Using a mobile phone
A good driver is completely focused on the road. Always. Using a hand-held or hands-free mobile phone while driving is a distraction and increases the risk of a driver crashing.
Drivers who use a mobile phone whether hand-held or hands-free are:
- four times more likely to crash, injuring or killing themselves and/or other people
- much less aware of what’s happening on the road around them
- more likely not to see road signs
- unlikely to maintain proper lane position and steady speed
- more likely to ‘tailgate’ the vehicle in front
- likely to react more slowly and take longer to brake
- more likely to enter unsafe gaps in traffic
These risks aren’t just due to busy fingers. Using a hands-free phone while driving is still a big risk as if a driver’s focus is on a phone conversation, their full attention isn’t on the road.
What can you do to be a better driver?
- Be the boss. In your vehicle you’re in charge. Let your passengers/squawking parrots know upfront that you won’t be distracted by phones or other devices in the car. If they muck around, they can find a new ride.
- Put your phone somewhere you can’t see it, hear it or reach it when you’re driving. That way you won’t be distracted by it.
- If you need or want to check your phone, pull over somewhere where it’s safe for you to use it.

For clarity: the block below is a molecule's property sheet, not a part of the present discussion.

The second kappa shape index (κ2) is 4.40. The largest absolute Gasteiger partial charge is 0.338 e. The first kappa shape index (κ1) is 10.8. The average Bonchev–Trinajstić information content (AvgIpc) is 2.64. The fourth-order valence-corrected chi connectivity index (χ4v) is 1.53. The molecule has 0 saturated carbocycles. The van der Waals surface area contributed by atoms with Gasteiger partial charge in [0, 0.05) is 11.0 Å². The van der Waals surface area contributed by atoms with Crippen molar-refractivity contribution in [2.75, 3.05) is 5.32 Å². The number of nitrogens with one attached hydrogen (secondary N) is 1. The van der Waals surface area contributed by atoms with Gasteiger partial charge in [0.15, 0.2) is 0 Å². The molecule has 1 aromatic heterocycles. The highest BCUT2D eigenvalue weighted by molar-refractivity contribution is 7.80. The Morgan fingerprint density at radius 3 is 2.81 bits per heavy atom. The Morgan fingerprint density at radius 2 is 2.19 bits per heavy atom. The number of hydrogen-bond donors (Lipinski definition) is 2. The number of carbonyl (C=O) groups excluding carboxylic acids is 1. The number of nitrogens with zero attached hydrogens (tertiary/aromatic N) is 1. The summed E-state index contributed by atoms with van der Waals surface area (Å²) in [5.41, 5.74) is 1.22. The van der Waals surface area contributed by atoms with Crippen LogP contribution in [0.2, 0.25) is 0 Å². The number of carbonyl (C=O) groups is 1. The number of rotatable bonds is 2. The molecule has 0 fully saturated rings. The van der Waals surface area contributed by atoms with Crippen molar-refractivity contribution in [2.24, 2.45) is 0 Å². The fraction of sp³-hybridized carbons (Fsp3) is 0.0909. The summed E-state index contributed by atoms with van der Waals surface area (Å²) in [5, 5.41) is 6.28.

- If you’re expecting contact from someone, let them know you’re going to be driving so you’ll be unreachable for a bit.
- Remember how important you are. Don’t let a text, a status update, a share, a meme be the one thing that could potentially destroy your world (and possibly someone else’s).
Hand-held phones – it’s illegal to use a hand-held mobile phone or device while driving (including sat-navs). It’s also an offence to “cause or permit” a driver to use a hand-held mobile phone while driving.
Hands-free phones – It can be illegal to use a hands-free phone while driving. Depending upon the circumstances, drivers could be charged with ‘failing to have proper control of their vehicle’.
What’s the punishment for using a mobile phone when driving?
- The law means you could receive a £200 fine and 6 points.
- If you’re within the first 2 years of passing your test you’ll lose your license and have to retake your theory and practical tests again.
- Possibly prison if you really hurt or kill someone. Police check phone records when investigating a fatal collision or serious injury.
- Lots of employers ask about driving convictions on application forms, so it could mean that you can’t apply for the job you want. Depending on what you do, you could lose your job if you’re convicted.
- If you hurt someone or kill someone, you’ll have to live with that for the rest of your life.